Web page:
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Microbial Ecology

, Volume 60, Issue 1, pp 214–225 | Cite as

Geomicrobiological Properties of Ultra-Deep Granitic Groundwater from the Mizunami Underground Research Laboratory (MIU), Central Japan

  • Akari Fukuda
  • Hiroki Hagiwara
  • Toyoho Ishimura
  • Mariko Kouduka
  • Seiichiro Ioka
  • Yuki Amano
  • Urumu Tsunogai
  • Yohey Suzuki
  • Takashi Mizuno
Environmental Microbiology

Abstract

Although deep subterranean crystalline rocks are known to harbor microbial ecosystems, geochemical factors that constrain the biomass, diversity, and metabolic activities of microorganisms remain to be clearly defined. To better understand the geochemical and microbiological relationships, we characterized granitic groundwater collected from a 1,148- to 1,169-m-deep borehole interval at the Mizunami Underground Research Laboratory site, Japan, in 2005 and 2008. Geochemical analyses of the groundwater samples indicated that major electron acceptors, such as NO 3 and SO 4 2− , were not abundant, while dissolved organic carbon (not including organic acids), CH4 and H2, was moderately rich in the groundwater sample collected in 2008. The total number of acridine orange-stained cells in groundwater samples collected in 2005 and 2008 were 1.1 × 104 and 5.2 × 104 cells/mL, respectively. In 2005 and 2008, the most common phylotypes determined by 16S rRNA gene sequence analysis were both related to Thauera spp., the cultivated members of which can utilize minor electron donors, such as aromatic and aliphatic hydrocarbons. After a 3–5-week incubation period with potential electron donors (organic acids or CH4 + H2) and with/without electron acceptors (O2 or NO 3 ), dominant microbial populations shifted to Brevundimonas spp. These geomicrobiological results suggest that deep granitic groundwater has been stably colonized by Thauera spp. probably owing to the limitation of O2, NO 3 , and organic acids.

Keywords

Groundwater Sample Denitrification Potential Thauera Abundant Phylotype Japan Industrial Standard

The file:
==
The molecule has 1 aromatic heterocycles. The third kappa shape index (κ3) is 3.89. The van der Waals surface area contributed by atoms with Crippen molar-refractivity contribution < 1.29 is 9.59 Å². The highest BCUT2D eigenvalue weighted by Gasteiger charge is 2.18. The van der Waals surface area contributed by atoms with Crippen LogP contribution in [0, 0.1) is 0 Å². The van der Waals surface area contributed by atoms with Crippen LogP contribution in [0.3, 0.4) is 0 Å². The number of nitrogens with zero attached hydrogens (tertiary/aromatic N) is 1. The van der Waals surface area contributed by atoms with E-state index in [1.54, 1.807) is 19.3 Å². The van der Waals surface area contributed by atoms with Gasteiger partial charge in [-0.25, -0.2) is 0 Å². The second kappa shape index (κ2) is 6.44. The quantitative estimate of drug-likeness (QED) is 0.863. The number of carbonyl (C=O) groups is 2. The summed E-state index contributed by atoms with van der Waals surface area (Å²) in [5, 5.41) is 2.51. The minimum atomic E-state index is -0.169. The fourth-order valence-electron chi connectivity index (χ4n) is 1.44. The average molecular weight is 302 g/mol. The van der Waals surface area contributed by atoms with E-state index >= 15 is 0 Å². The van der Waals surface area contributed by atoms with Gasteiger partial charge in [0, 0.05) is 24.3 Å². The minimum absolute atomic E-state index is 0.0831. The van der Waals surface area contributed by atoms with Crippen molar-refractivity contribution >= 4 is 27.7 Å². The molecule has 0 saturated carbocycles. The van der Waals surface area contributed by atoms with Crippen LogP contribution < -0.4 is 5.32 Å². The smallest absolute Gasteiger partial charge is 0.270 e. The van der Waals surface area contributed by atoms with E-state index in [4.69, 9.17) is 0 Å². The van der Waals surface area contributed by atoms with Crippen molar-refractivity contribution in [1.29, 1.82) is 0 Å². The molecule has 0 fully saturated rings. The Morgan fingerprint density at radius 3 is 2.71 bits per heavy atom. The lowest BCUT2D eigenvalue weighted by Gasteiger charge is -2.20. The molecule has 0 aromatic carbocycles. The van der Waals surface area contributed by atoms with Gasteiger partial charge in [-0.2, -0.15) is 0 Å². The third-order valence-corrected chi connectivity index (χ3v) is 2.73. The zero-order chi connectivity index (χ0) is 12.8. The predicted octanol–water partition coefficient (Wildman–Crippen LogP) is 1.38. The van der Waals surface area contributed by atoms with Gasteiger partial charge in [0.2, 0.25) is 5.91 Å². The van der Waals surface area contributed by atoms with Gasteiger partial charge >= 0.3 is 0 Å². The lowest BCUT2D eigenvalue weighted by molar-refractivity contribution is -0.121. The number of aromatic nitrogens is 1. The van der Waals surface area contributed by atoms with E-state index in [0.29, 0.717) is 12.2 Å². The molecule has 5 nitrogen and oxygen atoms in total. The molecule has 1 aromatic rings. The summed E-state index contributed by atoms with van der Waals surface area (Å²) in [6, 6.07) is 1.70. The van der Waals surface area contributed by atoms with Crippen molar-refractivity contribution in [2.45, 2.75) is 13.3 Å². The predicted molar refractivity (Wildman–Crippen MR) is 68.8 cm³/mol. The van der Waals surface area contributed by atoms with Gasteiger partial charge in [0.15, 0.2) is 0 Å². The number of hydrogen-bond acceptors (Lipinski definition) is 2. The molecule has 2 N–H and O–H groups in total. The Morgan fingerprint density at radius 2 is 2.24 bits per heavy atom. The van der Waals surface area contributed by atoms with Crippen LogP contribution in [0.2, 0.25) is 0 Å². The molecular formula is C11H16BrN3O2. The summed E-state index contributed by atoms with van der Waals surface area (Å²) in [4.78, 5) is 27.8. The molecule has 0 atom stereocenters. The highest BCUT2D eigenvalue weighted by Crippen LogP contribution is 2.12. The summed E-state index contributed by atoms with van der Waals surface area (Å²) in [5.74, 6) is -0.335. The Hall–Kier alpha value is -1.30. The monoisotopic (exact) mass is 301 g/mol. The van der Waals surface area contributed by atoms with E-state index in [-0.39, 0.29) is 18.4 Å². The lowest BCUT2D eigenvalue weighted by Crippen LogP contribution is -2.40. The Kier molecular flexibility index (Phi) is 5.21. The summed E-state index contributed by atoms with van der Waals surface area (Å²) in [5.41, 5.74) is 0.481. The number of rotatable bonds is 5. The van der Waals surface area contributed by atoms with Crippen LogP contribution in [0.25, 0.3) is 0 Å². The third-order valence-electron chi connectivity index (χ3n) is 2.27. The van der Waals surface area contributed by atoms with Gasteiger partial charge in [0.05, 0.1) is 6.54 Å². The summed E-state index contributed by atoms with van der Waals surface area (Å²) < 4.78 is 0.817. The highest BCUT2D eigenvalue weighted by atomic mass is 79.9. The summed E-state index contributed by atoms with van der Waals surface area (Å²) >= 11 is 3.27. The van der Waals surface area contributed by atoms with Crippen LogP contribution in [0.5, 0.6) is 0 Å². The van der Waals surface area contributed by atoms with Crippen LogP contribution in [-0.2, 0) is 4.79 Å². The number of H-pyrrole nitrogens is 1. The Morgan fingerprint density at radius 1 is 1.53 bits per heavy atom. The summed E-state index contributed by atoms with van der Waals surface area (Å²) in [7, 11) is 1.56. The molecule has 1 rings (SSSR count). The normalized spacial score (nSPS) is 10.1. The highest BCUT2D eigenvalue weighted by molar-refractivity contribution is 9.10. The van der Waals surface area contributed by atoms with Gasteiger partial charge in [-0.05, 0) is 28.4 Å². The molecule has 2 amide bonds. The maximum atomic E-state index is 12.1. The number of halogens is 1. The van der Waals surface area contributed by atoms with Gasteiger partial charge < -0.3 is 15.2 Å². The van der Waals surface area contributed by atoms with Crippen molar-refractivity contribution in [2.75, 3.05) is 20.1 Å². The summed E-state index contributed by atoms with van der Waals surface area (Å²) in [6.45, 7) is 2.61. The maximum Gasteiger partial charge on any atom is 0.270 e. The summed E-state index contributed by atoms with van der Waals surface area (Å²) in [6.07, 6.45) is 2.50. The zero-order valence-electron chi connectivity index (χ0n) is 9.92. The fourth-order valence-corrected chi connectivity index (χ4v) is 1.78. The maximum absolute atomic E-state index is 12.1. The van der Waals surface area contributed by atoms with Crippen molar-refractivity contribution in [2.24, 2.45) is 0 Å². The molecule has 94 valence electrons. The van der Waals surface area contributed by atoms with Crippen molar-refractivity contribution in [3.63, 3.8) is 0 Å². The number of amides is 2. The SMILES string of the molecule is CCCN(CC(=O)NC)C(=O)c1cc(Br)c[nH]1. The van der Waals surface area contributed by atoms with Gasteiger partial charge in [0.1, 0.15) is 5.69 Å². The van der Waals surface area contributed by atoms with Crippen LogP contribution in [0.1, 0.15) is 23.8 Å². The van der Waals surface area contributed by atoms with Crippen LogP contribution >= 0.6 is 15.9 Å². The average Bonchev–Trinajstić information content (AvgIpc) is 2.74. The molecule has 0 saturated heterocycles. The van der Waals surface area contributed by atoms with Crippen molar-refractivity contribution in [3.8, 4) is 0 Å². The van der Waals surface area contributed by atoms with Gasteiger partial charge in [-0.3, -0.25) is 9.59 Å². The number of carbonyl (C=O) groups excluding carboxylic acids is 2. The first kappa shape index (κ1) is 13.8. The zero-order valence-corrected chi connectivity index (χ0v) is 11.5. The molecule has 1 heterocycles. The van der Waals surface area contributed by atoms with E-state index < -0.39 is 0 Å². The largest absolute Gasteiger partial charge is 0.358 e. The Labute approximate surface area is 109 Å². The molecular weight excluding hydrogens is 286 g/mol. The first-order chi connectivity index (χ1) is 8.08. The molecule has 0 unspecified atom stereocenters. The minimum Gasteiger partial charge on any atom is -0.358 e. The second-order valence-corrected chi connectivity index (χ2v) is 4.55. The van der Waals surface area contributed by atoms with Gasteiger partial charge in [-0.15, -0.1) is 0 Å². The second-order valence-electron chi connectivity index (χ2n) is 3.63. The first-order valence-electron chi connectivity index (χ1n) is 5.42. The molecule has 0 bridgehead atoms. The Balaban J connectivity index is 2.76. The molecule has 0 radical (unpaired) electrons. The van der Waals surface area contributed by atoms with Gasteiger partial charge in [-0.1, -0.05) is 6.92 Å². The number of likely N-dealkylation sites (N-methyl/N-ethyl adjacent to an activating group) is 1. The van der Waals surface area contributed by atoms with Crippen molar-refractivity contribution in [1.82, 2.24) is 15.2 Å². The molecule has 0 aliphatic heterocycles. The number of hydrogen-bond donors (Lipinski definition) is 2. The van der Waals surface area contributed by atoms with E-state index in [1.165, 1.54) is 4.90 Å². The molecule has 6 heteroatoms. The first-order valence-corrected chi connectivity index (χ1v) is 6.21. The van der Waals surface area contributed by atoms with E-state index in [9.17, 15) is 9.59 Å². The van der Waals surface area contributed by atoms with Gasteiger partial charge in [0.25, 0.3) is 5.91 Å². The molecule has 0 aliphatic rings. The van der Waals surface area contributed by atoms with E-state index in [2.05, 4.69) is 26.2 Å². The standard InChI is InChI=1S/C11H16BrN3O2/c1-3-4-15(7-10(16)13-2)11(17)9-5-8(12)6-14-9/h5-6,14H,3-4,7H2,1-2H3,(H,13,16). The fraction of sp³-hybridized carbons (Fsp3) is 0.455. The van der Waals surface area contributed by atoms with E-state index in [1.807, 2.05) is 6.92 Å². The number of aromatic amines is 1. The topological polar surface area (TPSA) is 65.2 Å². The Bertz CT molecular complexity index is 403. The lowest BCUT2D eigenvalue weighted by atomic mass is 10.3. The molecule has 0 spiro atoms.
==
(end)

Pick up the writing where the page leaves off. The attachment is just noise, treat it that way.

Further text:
These keywords were added by machine and not by the authors. This process is experimental and the keywords may be updated as the learning algorithm improves.

Notes

Acknowledgments

We would like to thank Katsuhiro Hama and Kazumasa Ito for their management of this investigation. Comments from three anonymous reviewers significantly improved the quality of our manuscript. A part of this study was supported by grants from the Nuclear and Industrial Safety Agency (NISA) for AIST.

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Copyright information

© Springer Science+Business Media, LLC 2010

Authors and Affiliations

  • Akari Fukuda
    • 1
    • 5
  • Hiroki Hagiwara
    • 2
  • Toyoho Ishimura
    • 3
  • Mariko Kouduka
    • 1
  • Seiichiro Ioka
    • 4
  • Yuki Amano
    • 2
  • Urumu Tsunogai
    • 3
  • Yohey Suzuki
    • 1
  • Takashi Mizuno
    • 2
  1. 1.Institute for Geo-Resources and EnvironmentNational Institute of Advanced Industrial Science and Technology (AIST)TsukubaJapan
  2. 2.Japan Atomic Energy AgencyMizunamiJapan
  3. 3.Earth and Planetary System Science, Faculty of ScienceHokkaido UniversitySapporoJapan
  4. 4.Horonobe Research Institute for the Subsurface EnvironmentNorthern Advancement Center for Science & TechnologyTeshio-gunJapan
  5. 5.Mizunami Underground Research Laboratory, Geological Isolation Research and Development DirectorateJapan Atomic Energy AgencyMizunamiJapan

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